"Ted" was a cinema operator in the RAAF and served in Japan and Korea 1950 to 1952. He was discharged in 1956 and retains an interest in service organizations to this day where he resides in East Ballina New South Wales.
I was stationed at G.T.S. Forest Hill in 1950 awaiting a Basic Fitters Course. Things were getting a bit boring so I applied for re-muster to my civilian trade of Motion Picture Projectionist and volunteered for posting to 77 squadron when the Korean War started. I arrived in Iwakuni Japan in September 1950 and took over the theatres in Iwakuni and responsibility for all of the 16mm mobile projectors in the area. The base theatre ran 2 sessions per night 7 nights per week and I had an American top Sgt. Charlie Betts as an assistant. Charlie would take over the running of the shows when I had to take my trips to Korea. I would fly to Korea in a 30 Transport Squadron DC3, with temperatures in the aircraft well below zero. The idea was to take turns going up to the cockpit to warm up as it was the only part of the Aircraft that was heated. I would take a 16mm and selection of films (all of our films came from the American Special Services Division so it was the latest and the best).
I would normally set up in the Canteen (Boozer) tent and show a couple of movies, cartoons and news reels per night. I would stay for about a month and while I was there I would train a volunteer in the basic use of the projector and from then we would just send over film from Japan. This could have been a great idea except the squadron moved so often that the equipment was quite regularly lost or just disappeared, so I was backwards and forward quite often.
On one occasion I was asked by the C.O. of the Turkish Contingent to screen a film for his troops as they had no projector. I set up in a field with a generator and they gave me a Turkish comedy film, it was 4 hours long and all in Turkish no sub-titles, it was the most boring 4 hours I have ever spent.
When we had to leave Pusan in a hurry we left everything on the strip, I hope the Chinese enjoyed our movies. I went back to Korea when the squadron moved to Kimpo outside of Seoul, this was the most permanent base we ever had in Korea. My boss F/O Leach Amenities Officer 91 Wing Iwakuni and I spent three weeks installing systems throughout the tent lines to pipe radio, music and messages (not to mention air raid alarms to the whole 77 Squadron area in Yong Dong Po. ) Our air raids mainly consisted of a single enemy aircraft nicknamed "Bed check Charlie" who would come down under the Radar about 2 a.m. and throw out half a dozen mortar shells and hand grenades, not much to worry about, but it taught you to keep your head down.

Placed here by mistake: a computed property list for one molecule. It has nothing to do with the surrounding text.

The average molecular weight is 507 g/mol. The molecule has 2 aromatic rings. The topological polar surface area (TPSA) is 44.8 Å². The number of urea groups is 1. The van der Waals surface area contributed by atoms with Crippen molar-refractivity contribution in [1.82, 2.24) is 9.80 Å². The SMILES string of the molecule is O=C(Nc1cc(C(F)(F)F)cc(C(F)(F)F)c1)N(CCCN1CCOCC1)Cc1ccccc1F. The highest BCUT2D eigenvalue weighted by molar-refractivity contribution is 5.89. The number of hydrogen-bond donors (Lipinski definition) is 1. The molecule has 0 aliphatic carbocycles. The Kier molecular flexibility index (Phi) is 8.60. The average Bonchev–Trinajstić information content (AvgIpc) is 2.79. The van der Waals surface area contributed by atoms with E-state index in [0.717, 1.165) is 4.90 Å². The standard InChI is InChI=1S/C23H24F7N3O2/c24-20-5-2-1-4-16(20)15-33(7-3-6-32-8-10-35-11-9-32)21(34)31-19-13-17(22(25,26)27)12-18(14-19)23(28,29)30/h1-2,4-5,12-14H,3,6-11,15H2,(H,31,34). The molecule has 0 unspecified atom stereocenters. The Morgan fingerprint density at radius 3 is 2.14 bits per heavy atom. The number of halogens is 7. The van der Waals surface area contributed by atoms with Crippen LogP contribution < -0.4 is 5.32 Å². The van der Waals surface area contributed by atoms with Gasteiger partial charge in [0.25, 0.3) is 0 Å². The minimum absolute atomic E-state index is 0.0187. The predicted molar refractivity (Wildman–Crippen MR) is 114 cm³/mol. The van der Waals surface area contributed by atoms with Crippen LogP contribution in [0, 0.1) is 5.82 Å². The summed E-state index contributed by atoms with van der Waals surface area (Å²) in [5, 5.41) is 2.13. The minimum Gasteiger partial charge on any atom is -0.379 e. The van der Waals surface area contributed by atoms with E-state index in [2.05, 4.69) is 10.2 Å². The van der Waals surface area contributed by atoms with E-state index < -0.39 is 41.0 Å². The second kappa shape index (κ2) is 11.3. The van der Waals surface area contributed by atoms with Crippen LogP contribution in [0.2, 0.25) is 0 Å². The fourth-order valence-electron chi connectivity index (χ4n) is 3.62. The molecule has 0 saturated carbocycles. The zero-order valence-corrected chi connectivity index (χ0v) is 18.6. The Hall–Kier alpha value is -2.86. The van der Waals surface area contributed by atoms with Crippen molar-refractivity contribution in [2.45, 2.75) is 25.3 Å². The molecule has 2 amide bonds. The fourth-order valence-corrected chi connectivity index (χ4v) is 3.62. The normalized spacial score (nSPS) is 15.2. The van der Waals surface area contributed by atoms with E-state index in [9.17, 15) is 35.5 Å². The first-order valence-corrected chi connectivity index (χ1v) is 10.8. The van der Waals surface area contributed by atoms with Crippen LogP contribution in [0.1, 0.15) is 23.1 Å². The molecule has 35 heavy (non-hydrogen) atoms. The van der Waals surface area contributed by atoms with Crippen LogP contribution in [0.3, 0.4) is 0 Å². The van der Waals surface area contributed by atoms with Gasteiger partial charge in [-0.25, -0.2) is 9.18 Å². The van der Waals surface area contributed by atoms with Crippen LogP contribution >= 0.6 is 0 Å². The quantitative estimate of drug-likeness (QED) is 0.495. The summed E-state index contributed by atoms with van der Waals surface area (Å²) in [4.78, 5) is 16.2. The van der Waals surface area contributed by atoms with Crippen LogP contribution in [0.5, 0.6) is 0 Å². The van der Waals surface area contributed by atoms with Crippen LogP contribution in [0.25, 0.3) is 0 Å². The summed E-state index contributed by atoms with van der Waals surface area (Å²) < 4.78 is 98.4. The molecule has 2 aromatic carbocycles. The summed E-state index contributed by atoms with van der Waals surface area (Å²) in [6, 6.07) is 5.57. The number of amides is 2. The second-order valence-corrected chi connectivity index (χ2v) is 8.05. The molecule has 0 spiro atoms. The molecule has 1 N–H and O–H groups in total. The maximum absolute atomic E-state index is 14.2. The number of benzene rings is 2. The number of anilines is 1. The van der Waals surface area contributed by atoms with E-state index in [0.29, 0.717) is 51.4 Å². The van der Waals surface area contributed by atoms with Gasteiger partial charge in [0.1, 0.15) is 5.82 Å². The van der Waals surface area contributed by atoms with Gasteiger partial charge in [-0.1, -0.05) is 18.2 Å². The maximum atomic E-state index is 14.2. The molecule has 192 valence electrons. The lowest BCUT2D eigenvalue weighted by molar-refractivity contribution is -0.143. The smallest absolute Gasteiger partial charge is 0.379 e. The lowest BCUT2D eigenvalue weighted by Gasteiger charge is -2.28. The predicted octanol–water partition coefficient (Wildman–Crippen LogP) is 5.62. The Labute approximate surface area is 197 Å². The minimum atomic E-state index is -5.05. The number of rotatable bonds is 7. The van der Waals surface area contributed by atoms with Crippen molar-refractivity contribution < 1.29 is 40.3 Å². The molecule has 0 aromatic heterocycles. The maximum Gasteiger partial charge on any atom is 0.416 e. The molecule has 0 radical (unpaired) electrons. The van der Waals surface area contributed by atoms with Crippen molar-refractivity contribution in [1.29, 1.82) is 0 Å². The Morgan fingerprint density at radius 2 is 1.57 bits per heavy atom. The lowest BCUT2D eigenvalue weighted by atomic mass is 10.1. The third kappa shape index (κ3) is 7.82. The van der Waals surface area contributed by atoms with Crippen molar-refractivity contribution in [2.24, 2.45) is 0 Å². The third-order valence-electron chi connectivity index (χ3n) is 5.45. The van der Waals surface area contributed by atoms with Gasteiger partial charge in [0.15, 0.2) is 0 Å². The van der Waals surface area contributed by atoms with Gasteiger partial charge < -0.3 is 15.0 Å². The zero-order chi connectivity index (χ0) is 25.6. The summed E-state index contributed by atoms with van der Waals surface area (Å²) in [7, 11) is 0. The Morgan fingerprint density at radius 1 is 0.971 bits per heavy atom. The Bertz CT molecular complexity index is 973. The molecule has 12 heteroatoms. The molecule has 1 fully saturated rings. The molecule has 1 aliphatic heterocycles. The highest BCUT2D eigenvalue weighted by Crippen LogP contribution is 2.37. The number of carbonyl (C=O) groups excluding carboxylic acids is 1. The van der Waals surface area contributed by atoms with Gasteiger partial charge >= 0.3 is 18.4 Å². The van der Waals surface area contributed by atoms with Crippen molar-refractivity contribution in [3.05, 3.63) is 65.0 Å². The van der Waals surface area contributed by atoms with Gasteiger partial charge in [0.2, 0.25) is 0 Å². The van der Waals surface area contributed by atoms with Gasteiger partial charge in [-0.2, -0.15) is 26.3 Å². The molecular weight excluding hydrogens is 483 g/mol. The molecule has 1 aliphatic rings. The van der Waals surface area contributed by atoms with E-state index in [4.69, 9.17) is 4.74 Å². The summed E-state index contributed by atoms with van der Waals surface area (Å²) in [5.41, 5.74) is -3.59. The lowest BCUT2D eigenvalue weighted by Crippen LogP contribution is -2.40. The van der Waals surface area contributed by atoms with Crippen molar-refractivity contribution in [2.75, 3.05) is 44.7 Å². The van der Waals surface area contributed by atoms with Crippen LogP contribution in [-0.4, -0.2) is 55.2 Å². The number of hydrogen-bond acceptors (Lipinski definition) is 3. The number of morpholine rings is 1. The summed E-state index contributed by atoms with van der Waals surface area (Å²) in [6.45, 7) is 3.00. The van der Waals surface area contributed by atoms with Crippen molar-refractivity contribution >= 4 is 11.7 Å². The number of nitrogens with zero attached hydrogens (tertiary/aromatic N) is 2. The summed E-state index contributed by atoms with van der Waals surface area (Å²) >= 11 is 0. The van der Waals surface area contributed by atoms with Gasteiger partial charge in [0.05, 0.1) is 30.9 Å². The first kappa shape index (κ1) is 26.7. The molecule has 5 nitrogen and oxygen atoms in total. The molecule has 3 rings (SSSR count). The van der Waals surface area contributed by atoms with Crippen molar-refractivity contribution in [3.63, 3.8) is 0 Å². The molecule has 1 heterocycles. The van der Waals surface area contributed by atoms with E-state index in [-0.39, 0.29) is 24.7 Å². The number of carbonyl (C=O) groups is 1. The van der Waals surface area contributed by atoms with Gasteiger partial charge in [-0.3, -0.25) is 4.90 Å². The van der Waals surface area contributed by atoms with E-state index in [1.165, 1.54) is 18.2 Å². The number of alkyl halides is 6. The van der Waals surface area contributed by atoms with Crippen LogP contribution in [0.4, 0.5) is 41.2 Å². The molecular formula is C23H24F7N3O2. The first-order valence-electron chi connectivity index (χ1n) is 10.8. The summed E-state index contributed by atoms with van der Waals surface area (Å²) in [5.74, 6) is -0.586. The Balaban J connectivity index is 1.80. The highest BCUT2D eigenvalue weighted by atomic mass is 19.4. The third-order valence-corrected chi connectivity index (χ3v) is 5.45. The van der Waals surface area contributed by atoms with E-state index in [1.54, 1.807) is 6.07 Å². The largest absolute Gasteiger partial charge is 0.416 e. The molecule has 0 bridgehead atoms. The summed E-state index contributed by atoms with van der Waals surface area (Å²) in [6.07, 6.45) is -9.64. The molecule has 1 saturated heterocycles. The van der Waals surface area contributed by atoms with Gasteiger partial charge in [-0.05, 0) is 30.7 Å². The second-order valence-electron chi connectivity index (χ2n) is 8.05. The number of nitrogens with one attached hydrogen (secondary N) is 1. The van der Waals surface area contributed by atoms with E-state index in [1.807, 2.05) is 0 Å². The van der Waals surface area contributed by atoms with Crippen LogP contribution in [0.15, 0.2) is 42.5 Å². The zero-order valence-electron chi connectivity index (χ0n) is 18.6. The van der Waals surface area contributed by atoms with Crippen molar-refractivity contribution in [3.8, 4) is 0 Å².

My job was to entertain the troops and apart from the movies I was responsible for running stage shows and making arrangements for visiting artists. Gladys Moncrief and Strella Wilson put on an excellent show for 91 Comp Wing Iwakuni and for troops serving in and around Ham Hung Korea. I produced and acted in quite a few variety shows both in Japan and Korea. We would load a DC3 with generators, lighting, curtains, sound equipment and costumes and take off for bases in Korea where we put on shows for troops of the United Nations. It gave me and the members of the concert parties great satisfaction to see the enjoyment on the faces of the troops we entertained, troops who had spent months in the bleak and inhospitable countryside of Korea without any amenities whatsoever. I don't think any show produced by Hollywood was ever as well received as our efforts in Korea.
Another of my jobs to entertain the troops and make their lives a little bit more bearable was Staff Announcer on radio W.L.K.U. " the voice of the R.A.A.F in Japan" and some parts of Korea. This consisted of arranging programs, maintenance of the vast record Library and conducting my own show at 4p.m. each day . "Services Concert Hall" which was a one hour session of classical and semi classical music. Pilots coming back from Korea used our signal to home on Iwakuni Air Base. Even though we had limited transmission power, on a clear day we could be received quite clearly in North Korea and most of Honshu Japan.
In all, my service in Korea was, to say the least, very busy and very interesting, but I would also like to think very worthwhile. As the old saying goes, " I never saw a angry man", but as Australian Servicemen we went to a country in distress and did out best to solve the problems of that country. We answered the call of the United Nations and I think that every Australian Serviceman whether Army, Navy, or Air Force can be proud of the job they did in Korea in the war they called "A Police Action".
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